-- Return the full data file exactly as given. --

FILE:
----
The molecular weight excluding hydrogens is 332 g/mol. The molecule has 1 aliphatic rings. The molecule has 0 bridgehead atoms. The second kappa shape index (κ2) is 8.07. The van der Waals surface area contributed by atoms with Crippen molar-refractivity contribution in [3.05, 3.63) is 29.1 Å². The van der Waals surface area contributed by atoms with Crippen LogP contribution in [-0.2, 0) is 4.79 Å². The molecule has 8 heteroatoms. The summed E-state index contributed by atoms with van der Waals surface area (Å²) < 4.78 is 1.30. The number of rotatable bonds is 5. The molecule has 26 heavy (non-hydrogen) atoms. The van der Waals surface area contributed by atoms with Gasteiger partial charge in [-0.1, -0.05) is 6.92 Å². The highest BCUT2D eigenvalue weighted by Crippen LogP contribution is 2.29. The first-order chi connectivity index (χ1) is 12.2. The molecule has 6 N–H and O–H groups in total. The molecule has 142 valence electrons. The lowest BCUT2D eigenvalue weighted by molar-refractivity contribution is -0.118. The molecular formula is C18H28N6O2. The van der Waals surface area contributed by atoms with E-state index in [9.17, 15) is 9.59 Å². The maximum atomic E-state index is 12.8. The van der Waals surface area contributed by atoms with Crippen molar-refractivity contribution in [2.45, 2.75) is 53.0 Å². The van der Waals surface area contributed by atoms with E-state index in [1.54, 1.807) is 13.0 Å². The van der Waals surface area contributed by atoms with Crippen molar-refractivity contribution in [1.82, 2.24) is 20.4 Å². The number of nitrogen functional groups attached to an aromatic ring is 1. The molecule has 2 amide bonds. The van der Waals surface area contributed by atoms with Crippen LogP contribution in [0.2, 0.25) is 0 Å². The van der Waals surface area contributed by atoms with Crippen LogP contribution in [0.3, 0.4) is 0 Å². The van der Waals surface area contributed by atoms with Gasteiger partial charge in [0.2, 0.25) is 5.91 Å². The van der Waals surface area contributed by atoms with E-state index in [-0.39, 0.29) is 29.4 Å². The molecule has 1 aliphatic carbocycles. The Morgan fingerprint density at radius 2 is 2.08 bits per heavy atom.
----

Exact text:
The molecular weight excluding hydrogens is 332 g/mol. The molecule has 1 aliphatic rings. The molecule has 0 bridgehead atoms. The second kappa shape index (κ2) is 8.07. The van der Waals surface area contributed by atoms with Crippen molar-refractivity contribution in [3.05, 3.63) is 29.1 Å². The van der Waals surface area contributed by atoms with Crippen LogP contribution in [-0.2, 0) is 4.79 Å². The molecule has 8 heteroatoms. The summed E-state index contributed by atoms with van der Waals surface area (Å²) < 4.78 is 1.30. The number of rotatable bonds is 5. The molecule has 26 heavy (non-hydrogen) atoms. The van der Waals surface area contributed by atoms with Gasteiger partial charge in [-0.1, -0.05) is 6.92 Å². The highest BCUT2D eigenvalue weighted by Crippen LogP contribution is 2.29. The first-order chi connectivity index (χ1) is 12.2. The molecule has 6 N–H and O–H groups in total. The molecule has 142 valence electrons. The lowest BCUT2D eigenvalue weighted by molar-refractivity contribution is -0.118. The molecular formula is C18H28N6O2. The van der Waals surface area contributed by atoms with E-state index in [9.17, 15) is 9.59 Å². The maximum atomic E-state index is 12.8. The van der Waals surface area contributed by atoms with Crippen molar-refractivity contribution in [2.45, 2.75) is 53.0 Å². The van der Waals surface area contributed by atoms with E-state index in [1.54, 1.807) is 13.0 Å². The van der Waals surface area contributed by atoms with Crippen molar-refractivity contribution in [1.82, 2.24) is 20.4 Å². The number of nitrogen functional groups attached to an aromatic ring is 1. The molecule has 2 amide bonds. The van der Waals surface area contributed by atoms with Crippen LogP contribution in [0.2, 0.25) is 0 Å². The van der Waals surface area contributed by atoms with Crippen LogP contribution in [0.3, 0.4) is 0 Å². The van der Waals surface area contributed by atoms with Gasteiger partial charge in [0.2, 0.25) is 5.91 Å². The van der Waals surface area contributed by atoms with E-state index in [-0.39, 0.29) is 29.4 Å². The molecule has 1 aliphatic carbocycles. The Morgan fingerprint density at radius 2 is 2.08 bits per heavy atom.